Although there were times when Ashlee did not look like she had the energy required for the routine, I think they did really well actually, jiving to Jerry Lee Lewis’ Great Balls of Fire. It looked fun, it looked campy, and I was entertained. I guess I was the only one though. Shane said simply, “I didn’t like that.” Mia thought they did a decent job but needed “some tightening up.” Nigel agreed that they had improved, but “was it perfect? No.” Tough crowd out there, folks.
Jason and Aleksandra were impressive with their contemporary routine but now they were attempting to master hip-hop. Jason jumps for joy. And we begin yet another intro that places a lot of emphasis on only one dancer. I think this competition would be so much better (and shorter) if we did without these intros because they create a bias for the viewers. Olisa and Cicely guide the dancers through the moves of old-school hip-hop, which looks a bit different than the current hip-hop moves than most people are probably familiar with today. I worry that the choreographers are handing them a raw deal because whether it’s because they’re east-coast or old-school, I know that it’s just not going to fly with the viewers. As expected, Aleksandra struggles. By the end, she hopes to find some kind of “street vibe” that will help her “get down and dirty.”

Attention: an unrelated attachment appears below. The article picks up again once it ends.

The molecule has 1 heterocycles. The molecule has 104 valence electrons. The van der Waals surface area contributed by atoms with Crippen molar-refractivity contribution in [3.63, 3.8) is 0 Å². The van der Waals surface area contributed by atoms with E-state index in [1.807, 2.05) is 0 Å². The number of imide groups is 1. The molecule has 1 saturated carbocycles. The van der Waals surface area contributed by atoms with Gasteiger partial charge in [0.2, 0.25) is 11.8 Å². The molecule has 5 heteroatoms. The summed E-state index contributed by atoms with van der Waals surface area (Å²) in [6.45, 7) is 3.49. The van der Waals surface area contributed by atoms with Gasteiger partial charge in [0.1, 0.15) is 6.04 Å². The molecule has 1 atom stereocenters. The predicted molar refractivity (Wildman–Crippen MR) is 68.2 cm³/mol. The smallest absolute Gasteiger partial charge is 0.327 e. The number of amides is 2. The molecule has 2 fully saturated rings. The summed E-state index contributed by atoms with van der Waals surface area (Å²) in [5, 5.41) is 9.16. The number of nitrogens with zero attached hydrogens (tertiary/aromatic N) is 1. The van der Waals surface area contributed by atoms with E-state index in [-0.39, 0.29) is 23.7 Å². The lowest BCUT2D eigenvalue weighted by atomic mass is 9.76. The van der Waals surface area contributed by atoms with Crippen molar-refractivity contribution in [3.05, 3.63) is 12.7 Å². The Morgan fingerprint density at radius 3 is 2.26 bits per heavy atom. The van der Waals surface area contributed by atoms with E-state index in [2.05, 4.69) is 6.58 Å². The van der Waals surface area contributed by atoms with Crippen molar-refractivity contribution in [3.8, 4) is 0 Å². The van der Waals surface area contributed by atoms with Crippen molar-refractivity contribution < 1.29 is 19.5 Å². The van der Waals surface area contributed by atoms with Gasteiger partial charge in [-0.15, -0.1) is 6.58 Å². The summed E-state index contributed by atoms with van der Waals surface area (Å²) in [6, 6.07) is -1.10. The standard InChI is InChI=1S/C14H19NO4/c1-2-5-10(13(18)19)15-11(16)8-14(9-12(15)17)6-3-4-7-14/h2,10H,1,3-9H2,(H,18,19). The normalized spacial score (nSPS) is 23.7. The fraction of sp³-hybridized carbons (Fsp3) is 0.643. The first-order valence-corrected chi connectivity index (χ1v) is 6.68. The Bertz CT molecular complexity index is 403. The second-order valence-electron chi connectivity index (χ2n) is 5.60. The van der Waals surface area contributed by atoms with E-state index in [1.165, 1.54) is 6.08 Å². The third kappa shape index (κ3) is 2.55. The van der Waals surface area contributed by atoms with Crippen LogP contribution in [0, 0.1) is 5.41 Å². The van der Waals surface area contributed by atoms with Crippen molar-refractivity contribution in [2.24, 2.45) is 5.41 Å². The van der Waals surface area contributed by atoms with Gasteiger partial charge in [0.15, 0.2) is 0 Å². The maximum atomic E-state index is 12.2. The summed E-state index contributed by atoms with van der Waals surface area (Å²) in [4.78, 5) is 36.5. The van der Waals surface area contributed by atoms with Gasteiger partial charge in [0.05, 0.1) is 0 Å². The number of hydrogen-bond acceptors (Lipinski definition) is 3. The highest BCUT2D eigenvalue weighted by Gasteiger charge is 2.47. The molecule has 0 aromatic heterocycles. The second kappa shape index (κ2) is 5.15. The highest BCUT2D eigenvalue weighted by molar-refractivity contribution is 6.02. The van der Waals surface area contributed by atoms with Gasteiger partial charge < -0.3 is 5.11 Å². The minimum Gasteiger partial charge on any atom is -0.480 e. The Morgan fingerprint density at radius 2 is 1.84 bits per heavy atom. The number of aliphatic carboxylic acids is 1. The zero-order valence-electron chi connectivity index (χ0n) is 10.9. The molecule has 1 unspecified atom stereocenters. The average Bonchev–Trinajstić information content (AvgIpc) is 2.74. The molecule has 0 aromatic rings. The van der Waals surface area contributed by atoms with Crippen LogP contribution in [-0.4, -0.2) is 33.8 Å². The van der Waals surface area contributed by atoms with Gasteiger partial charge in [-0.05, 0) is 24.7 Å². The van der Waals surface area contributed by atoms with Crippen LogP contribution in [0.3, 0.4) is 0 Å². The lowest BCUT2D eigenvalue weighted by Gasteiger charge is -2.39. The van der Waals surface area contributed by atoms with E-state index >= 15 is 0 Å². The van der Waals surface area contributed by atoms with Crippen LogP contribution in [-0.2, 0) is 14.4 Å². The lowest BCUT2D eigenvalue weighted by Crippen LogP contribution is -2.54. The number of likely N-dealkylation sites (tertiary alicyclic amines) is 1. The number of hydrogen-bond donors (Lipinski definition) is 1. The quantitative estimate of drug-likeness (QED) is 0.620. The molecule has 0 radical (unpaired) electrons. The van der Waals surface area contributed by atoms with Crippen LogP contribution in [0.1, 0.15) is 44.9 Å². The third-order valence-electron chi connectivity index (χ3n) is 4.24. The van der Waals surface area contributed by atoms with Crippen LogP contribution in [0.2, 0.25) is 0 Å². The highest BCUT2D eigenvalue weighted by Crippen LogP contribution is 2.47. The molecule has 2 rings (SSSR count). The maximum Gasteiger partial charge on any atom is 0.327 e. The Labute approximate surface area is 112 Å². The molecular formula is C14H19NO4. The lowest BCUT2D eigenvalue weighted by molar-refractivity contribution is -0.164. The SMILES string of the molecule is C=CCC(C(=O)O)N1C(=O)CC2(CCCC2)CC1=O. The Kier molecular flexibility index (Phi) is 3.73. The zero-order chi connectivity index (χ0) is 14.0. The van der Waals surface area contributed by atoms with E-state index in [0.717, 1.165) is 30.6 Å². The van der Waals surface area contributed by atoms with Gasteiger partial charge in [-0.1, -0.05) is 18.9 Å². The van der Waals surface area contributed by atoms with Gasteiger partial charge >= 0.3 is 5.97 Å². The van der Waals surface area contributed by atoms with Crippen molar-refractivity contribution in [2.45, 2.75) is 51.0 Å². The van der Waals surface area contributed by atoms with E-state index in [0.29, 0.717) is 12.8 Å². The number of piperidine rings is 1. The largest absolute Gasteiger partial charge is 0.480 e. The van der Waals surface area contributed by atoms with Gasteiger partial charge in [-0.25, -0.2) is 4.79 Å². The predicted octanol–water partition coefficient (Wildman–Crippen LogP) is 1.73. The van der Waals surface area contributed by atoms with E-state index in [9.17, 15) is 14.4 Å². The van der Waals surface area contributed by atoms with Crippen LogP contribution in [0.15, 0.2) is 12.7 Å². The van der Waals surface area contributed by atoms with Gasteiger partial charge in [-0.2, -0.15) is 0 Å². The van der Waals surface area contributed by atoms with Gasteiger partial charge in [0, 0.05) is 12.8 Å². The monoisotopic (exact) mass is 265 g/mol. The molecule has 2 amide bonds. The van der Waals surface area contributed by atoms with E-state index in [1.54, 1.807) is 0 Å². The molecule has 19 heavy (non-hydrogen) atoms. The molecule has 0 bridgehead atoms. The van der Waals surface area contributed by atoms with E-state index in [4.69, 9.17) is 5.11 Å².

I don’t think she found it. Looking like a fashion nightmare in their pastel sweatsuits, Jason and Aleksandra bounce to Wrath of Kane by Big Daddy Kane. Remember the ridiculousness of Dmitry in his hip-hop routine last week? Aleksandra is the newest member to his club. Jason did perfectly as expected. Shane stressed, “you dance like a white giiiiiiirl, and I can’t give you props for that because that’s not what I want to see in hip-hop.” Mia’s comment “you hit it, you hit it, you did it, you got it” has to be taken with a grain of salt I believe because, well, she’s a contemporary choreographer sitting in a flowery muumuu. They will probably be in the bottom three because of Aleksandra’s awkwardness and because of viewers’ unfamiliarity with this old-school version of hip-hop.